Smallsat manufacturer NanoAvionics had a number of satellites on the mission: Gama’s Alpha satellite, a European solar sail mission, and the joint Norwegian and Dutch mission MilSpace2, comprised of the Huygens and Birkeland satellite duo, which will geolocate radio frequency signals. 

German rideshare provider Exolaunch supported customer Unseenlabs with its BRO-8 nanosatellite for RF monitoring and Open Cosmos with the MENUT Earth observation nanosatellite which will form part of the OpenConstellation.

Earth observation company Satellogic had four satellites on the mission.

RF monitoring company Kleos Space had four satellites on the mission by working with Spaceflight and ISISpace Group. 

Synthetic Aperture radar (SAR) company Umbra had two satellites on the mission, and Finnish SAR company Iceye had three satellites on the mission. 

Polish space company Scanway launched its demonstration mission Star Vibe, a cubesat with two optical payloads, one for EO and another to self-diagnose satellites on orbit. 

Lynk had two satellites, which it calls cell towers in space, for satellite direct-to-cell service.  

BeetleSat, formerly known as NSLComm, launched its second nanosatellite, which will provide high throughput, store and forward communications for public sector customers. 

Space as a service company Loft Orbital had its YAM-5 spacecraft on the mission, supporting a full manifest of customers.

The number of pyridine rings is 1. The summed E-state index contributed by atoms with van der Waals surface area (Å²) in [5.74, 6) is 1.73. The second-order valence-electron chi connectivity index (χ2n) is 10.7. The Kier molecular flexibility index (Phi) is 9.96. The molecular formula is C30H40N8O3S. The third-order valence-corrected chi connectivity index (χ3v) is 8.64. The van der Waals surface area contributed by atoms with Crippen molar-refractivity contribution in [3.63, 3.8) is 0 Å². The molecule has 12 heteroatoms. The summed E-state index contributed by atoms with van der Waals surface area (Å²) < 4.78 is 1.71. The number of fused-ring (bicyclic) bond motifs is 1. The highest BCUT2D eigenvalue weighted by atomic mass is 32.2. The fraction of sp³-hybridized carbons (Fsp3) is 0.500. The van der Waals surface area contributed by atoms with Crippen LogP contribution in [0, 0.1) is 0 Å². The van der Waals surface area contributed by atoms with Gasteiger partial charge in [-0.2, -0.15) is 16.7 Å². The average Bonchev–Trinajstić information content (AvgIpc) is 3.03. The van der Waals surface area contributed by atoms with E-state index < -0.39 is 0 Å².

Australian company Skykraft sent the largest Australian-made payload into space at 300 kg. The stack of five satellites are the first of more than 200 satellites to form a constellation for a global air traffic management service. 

U.S. Space Force Space Systems Command launched its electro-optical/infrared (EO/IR) weather systems cubesat technical demonstration, which will prove out emerging space-based EO/IR radiometric imaging technology, using a smaller sensor to provide timely weather imagery data. 

South African company Dragonfly Aerospace saw the launch of its first imaging satellite, EOS SAT-1 for customer EOS Data Analytics. Dragonfly Aerospace is building seven satellites for EOS Data Analytics, which will use the data to support sustainable agriculture methods. 

Bulgarian manufacturer EnduroSat launched its first shared mission, Platform-2. It included Magdrive’s first space flight, an in-orbit demonstration of a high-power electric plasma thruster and Hypernova, which will validate its proprietary plasma electric propulsion system in orbit.

It was also a key mission for a number of countries and regions — Albania, Kuwait, and the Catalonia region of Spain had satellites on the launch. 

SpaceX started the 2023 launch tally early in the year, after closing out a company record in 2022 with 61 launches — nearly doubling from 31 launches in 2021. The launcher closed out 2022 lofting Earth observation satellite EROS C-3 to orbit for Israeli EO company ImageSat International on Dec. 29 from Vandenberg Space Force Base in California, and a Dec. 28 mission from Cape Canaveral with 54 Starlink satellites.